RadioandMusic
| 26 Oct 2020
TRAI does not plan to mandate digital radio broadcasting, indicates Sharma

NEW DELHI: Telecom Regulatory Authority of India Chairman R S Sharma has indicated that there are no plans to mandate digital radio broadcasting and assured broadcasters of FM Channels that the regulator will ensure that there is no disruption of their programmes.

Addressing an Open House Discussion held late last month on the Consultation Paper issued by TRAI earlier this year on Digital Radio Broadcasting.

Apart from Sharma, others present included TRAI Secretary S K Gupta and other senior officials, who also assured FM operators that the auctions for these channels will continue even as the regulator consults stakeholders in Delhi and outside.

References were also made by some stakeholders from TV channels which also have FM stations to the effect that the mandatory enforcement of digital addressable system had led to delays and a large number of cases in courts, some of which were still pending.

Digital Radio Mondiale-India head Yogendra Pal, said in his submission that DRM was the best suited for India as it would cover all kinds of transmission – FM, medium wave and short wave radio.

He said that Digital Audio Broadcasting (DAB), which was the other medium under consideration, was only suitable for FM broadcasting.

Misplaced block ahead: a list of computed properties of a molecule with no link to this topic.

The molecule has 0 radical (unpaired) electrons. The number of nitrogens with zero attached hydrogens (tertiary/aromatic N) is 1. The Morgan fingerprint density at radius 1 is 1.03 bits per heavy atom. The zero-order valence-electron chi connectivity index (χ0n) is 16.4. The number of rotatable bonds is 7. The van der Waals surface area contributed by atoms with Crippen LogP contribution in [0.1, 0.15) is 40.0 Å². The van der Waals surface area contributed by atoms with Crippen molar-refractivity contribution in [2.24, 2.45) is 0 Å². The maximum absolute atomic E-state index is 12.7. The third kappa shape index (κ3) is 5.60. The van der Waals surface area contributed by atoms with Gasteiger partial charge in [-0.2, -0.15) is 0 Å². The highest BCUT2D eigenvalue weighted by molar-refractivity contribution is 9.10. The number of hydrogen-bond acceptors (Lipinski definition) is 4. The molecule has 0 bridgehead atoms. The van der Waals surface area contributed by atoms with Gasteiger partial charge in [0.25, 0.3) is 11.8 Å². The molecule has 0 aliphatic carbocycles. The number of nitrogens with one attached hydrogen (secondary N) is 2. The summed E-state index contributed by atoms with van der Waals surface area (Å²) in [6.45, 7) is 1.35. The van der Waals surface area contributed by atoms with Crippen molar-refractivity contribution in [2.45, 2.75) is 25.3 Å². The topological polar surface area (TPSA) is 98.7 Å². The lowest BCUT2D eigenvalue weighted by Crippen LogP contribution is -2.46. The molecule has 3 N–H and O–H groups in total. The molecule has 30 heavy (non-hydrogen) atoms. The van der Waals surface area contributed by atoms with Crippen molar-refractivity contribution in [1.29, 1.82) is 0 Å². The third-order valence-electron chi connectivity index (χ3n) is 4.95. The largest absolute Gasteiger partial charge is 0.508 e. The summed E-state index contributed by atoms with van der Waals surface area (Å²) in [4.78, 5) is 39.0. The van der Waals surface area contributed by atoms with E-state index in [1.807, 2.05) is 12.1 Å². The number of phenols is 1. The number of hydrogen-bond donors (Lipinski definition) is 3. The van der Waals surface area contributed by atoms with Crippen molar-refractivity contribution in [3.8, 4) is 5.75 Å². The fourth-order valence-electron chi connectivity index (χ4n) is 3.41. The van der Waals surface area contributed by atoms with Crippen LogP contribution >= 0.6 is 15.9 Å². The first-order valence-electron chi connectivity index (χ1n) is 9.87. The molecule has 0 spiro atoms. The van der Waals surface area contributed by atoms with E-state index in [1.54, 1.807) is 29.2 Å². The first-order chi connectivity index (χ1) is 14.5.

The paper on the subject had been issued on 10 July 2017 and several responses have been received by TRAI, including a detailed reply from DRM – India welcoming the concept and pointing out various advantages of the technology for both terrestrial and satellite radio broadcasting.

The paper had been issued even as TRAI noted that All India Radio is active in implementation of digital radio in MW and SW bands but there is no initiative in FM radio space either by public or private FM radio broadcasters. AIR has already invested heavily in DRM and completed phase one and entered the second phase of DRM.

Also Read: After DTT, TRAI now launches exercise on digital radio broadcasting

In addition, several automobile manufacturers had already installed radio sets that could receive both DRM and FM.

Since FM is primarily used for analogue transmission, TRAI had said that it appeared as if the frequency allocations under these policy guidelines are only for analogue transmission. Analogue FM technology can provide only one channel per frequency. Therefore, existing FM radio channels provide limited services to their listeners. In addition, analogue radio broadcasting is facing competition from emerging technologies and other platforms like webcasting, podcasting and internet streaming etc.

In view of this, the TRAI had suo moto issued the consultation paper on Issues related to digital radio broadcasting in India.

Late last year, TRAI had commenced a similar exercise in digital terrestrial television. Interestingly, both DTT and digital radio broadcasting has been the domain so far of the pubcaster Prasar Bharati.

At the outset, TRAI noted that radio is a prevalent source for providing entertainment, information and education to the masses due to its wide coverage, portability, low set-up cost and affordability. It posed thirteen questions for the stakeholders.